Originally Posted by stevenva
Someone above said to match the led color output to lens color, (like a red led behind a red lens). Not true. You want the brightest, whitest light behind that colored lens for optimum output.
Sorry, but you're wrong there. This is a rule that does not apply to regular bulbs, but is an important distinguishing characteristic for LEDs.
For a normal bulb, you simply want the brightest white bulb possible. This is because the bulb emits truly white light, and then the colored lens on the vehicle will filter all the light out and allow only the red or orange portion of the spectrum to pass through. You want the brightest bulb possible so that when you effectively cut out some of the other light, you still have a bright bulb. You also don't want a colored bulb, because all you are doing is making the bulb dimmer by filtering the red or orange portion twice - which is basically like putting two layers of tint on your windows.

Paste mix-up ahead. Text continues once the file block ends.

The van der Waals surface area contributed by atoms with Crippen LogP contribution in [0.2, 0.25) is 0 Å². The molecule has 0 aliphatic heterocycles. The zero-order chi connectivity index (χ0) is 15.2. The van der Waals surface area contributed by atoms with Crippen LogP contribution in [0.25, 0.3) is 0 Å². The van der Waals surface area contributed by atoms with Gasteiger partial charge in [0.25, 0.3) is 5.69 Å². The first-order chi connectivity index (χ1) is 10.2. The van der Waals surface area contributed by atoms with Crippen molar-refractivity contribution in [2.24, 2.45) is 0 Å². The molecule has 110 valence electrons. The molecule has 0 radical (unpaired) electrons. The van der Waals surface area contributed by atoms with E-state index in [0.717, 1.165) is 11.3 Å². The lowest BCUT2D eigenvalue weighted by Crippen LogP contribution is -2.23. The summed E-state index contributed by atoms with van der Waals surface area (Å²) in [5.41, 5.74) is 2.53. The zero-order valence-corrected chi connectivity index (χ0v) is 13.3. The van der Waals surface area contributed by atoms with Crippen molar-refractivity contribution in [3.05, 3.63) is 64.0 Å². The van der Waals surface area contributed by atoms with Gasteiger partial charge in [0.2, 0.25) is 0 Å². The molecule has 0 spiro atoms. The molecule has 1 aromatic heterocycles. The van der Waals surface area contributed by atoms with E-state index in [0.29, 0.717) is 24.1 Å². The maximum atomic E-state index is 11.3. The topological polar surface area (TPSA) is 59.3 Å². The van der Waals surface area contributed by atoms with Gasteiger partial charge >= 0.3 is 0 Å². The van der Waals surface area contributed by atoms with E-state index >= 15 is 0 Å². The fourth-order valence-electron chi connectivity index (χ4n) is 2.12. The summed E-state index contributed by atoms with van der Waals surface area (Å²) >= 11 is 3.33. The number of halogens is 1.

LEDs function differently from regular bulbs in how they generate light. They are really only good at producing a certain color of light. It was actually rather challenging to create a "white" LED originally. You might notice that some LEDs do this by using three colors (much like a pixel on your LCD screen). The most common way is to use a fluorescent material that absorbs some lower wavelengths and re-emits it across the visible spectrum. So putting a colored filter in front of a white LED results in light which has been absorbed and re-emitted (with some loss) and then additionally filtered down to a single color.
There is a reason that every single LED bulb site posts a notice saying that the bulb color you buy must match the color of the lens on your vehicle. It's not a made-up lie - there is a very reasonable scientific explanation behind it.